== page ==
The South African Haj Travel Operators Association (Sathoa) believes its decision not to opt for air conditioned camps in the non-special services camp at Arafat was in the best interest of hujjaj. Sathoa chairperson Sedick Steenkamp was commenting on the matter, amid concerns raised that the Saudi Kingdom’s punishing heat would adversely affect hujjaj. Pilgrims around the world commence the haj on Saturday, and the climax of haj, the day of Arafat, will be marked on Sunday.
Speaking to VOC from Makkah, Steenkamp said the issue of the air conditioners at Arafat was discussed with haj operators and Sahuc and the haj operator fraternity felt the cost was “exorbitant”.
“We will have air conditioned tents for the four days that we spend for Yawm at-Tarwiyah and the next three days of Tashreeq. The Muasassa has informed us that new air conditioners have been placed in the tents,” he explained.
“But we must remember that we never had air conditioners on Arafat before, and this will be the first year that blowers will be placed in tents. It would have been about R2700 per hujjaj and we felt it was too much. At the same time, the rand was spiraling out of control at the time, so we thought it was not viable to use it for a few hours on Arafat.”
Steenkamp said operators also considered the medical impact for hujjaj.
“Given that we are going to spend some time out of the tents, it’s not good to have these temperatures, from the cold, into the sun, back into the air conditioned tents. Upon medical advice, we were told not to take the air conditioner option.”
“From our perspective, the rahma of Allah (swt) is great and we make dua that Allah (swt) will give us favourable weather and make it easy for hujjaj, inshaAllah.”
Hujjaj have been informed of the extreme heat and taxing conditions on Arafat so that they are well equipped for the big day, said Steenkamp.
“Ultimately, we don’t know what will happen on Arafat on Sunday, as the weather changes all time. But we are asking hujjaj to keep hydrated. The Muassasa has made 16 bottles of water available for hujjaj per day and this obviously means they will be going to the toilet often. And with walking in and out of cold camps into the heat, it’s not healthy.”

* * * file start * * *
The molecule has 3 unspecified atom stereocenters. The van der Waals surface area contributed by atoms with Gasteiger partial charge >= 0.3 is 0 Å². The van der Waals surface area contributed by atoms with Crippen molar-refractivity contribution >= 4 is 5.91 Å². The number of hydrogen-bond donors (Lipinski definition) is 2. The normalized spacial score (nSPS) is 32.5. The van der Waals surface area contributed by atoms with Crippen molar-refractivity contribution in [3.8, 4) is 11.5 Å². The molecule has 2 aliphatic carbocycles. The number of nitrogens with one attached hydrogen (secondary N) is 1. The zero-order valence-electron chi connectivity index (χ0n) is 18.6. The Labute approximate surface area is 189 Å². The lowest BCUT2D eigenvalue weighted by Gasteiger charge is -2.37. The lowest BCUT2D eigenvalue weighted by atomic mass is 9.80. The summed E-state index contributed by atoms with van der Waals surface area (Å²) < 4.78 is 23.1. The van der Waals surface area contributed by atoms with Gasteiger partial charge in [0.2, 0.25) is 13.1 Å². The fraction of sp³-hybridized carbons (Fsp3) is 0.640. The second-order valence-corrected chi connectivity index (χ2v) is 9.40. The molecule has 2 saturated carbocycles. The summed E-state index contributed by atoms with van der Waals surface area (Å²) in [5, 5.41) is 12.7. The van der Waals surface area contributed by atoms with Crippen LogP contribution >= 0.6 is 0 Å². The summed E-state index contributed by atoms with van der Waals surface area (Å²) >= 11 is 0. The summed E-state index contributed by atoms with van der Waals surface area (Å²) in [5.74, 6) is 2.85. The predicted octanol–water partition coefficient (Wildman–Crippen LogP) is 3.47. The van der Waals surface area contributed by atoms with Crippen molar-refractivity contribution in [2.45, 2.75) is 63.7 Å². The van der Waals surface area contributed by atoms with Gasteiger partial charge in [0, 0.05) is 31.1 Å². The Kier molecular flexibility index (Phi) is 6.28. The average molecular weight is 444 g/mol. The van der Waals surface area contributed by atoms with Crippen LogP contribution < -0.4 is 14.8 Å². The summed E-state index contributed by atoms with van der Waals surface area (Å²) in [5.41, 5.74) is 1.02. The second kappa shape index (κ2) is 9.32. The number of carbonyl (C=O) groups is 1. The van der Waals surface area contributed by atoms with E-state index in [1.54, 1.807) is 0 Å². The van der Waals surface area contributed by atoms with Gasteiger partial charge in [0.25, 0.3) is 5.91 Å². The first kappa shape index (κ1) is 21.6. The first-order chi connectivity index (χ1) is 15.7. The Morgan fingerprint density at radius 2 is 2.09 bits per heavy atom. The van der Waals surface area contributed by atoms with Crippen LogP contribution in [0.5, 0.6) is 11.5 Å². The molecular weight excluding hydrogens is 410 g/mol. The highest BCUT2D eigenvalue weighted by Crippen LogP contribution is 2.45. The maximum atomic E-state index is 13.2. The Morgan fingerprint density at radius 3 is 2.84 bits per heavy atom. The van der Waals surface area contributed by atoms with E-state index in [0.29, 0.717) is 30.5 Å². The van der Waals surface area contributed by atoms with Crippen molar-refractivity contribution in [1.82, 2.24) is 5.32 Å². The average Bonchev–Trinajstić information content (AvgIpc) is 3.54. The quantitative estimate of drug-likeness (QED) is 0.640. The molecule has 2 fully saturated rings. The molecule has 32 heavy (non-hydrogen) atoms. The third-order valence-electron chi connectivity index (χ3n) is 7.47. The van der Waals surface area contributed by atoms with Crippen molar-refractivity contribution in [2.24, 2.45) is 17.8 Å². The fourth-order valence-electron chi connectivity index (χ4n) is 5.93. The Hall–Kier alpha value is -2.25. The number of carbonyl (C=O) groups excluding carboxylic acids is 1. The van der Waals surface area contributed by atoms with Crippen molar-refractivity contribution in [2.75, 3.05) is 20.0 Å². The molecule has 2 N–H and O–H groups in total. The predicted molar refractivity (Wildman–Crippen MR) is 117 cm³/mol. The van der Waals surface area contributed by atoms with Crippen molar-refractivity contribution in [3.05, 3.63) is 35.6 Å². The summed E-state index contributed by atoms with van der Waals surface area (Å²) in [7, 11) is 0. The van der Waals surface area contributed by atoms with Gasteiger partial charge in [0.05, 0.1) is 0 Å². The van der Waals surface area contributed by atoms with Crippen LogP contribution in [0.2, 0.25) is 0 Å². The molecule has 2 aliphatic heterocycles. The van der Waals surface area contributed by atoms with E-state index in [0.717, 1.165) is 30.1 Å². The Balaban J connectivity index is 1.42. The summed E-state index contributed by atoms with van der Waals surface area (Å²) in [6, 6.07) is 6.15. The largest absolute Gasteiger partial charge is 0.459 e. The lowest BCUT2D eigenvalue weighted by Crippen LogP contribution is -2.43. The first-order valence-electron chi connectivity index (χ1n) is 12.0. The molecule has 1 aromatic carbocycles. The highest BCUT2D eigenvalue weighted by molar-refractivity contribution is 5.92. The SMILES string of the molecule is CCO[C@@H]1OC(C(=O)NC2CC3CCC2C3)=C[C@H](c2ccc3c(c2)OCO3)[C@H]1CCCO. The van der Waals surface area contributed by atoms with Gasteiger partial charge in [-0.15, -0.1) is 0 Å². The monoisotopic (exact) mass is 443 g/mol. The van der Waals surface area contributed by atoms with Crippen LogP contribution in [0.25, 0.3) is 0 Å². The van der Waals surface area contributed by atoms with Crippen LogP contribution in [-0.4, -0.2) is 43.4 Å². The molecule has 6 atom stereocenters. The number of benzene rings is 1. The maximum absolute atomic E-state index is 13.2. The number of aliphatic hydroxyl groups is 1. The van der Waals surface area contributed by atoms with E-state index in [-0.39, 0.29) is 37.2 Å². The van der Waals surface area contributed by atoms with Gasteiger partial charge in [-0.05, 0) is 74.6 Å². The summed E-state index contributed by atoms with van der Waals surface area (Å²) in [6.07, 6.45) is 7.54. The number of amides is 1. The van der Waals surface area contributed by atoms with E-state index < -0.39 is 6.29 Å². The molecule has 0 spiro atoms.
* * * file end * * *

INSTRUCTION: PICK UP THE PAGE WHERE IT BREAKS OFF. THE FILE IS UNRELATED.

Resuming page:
With anxious hujjaj now immersed into their ihram and most having arrived in Makkah for the start of the haj, operators are readying themselves for the massive exodus of pilgrims.
“Things are going well. We have been having talks with hujjaj and with Arafat on Sunday, arrangement shave been put in place with Sahuc and the Muasassa. We are ready to accompany hujjaj on this holy journey.”
In response, most social media users believe the air conditioned camps are a minor issue and that hujjaj should be detracted from their spiritual journey. On VOC’s Facebook page, many onliners felt pilgrims should place their trust
“Allah knows best. We can’t doubt that Allah SWT won’t look after our hujjaj. Allah alone can protect us from the heat doesn’t matter where we are,” said Sairah Muller.
“We the 1436 group had no air-cons and alhamdulilah Allah protected us,” added Rukeya Daniels.
“It’s not the first time hujjaj would be experiencing the heat. When one focuses on your Ibadah then heat is not a factor. What is important is for Hujaaj to drink lots of fluid. Why pay such an astronomical amount for a day?
For decades people have been performing hajj and Alhamdulilah Allah is great. Labyk Allah Humma labyk!” wrote Insaaf Gasant.
However, others pointed out that luxuries such as air conditioners simply reinforced the divide between rich and poor Muslims, which contradicts the values of equality underpinning the hajj.
“Are we not supposed to be stepping down from our luxuries of dunya..are we not supposed to be focused on our ibaadah…Ya Allah when you in Mina and on Arafaat and you watch the crowds walking to the different destinations you are humbled and you want to step out of the bus and be a part of the Ummah no matter the heat,” added Shameemah Salie.
Tune into VOC for rolling hajj coverage from Saturday. VOC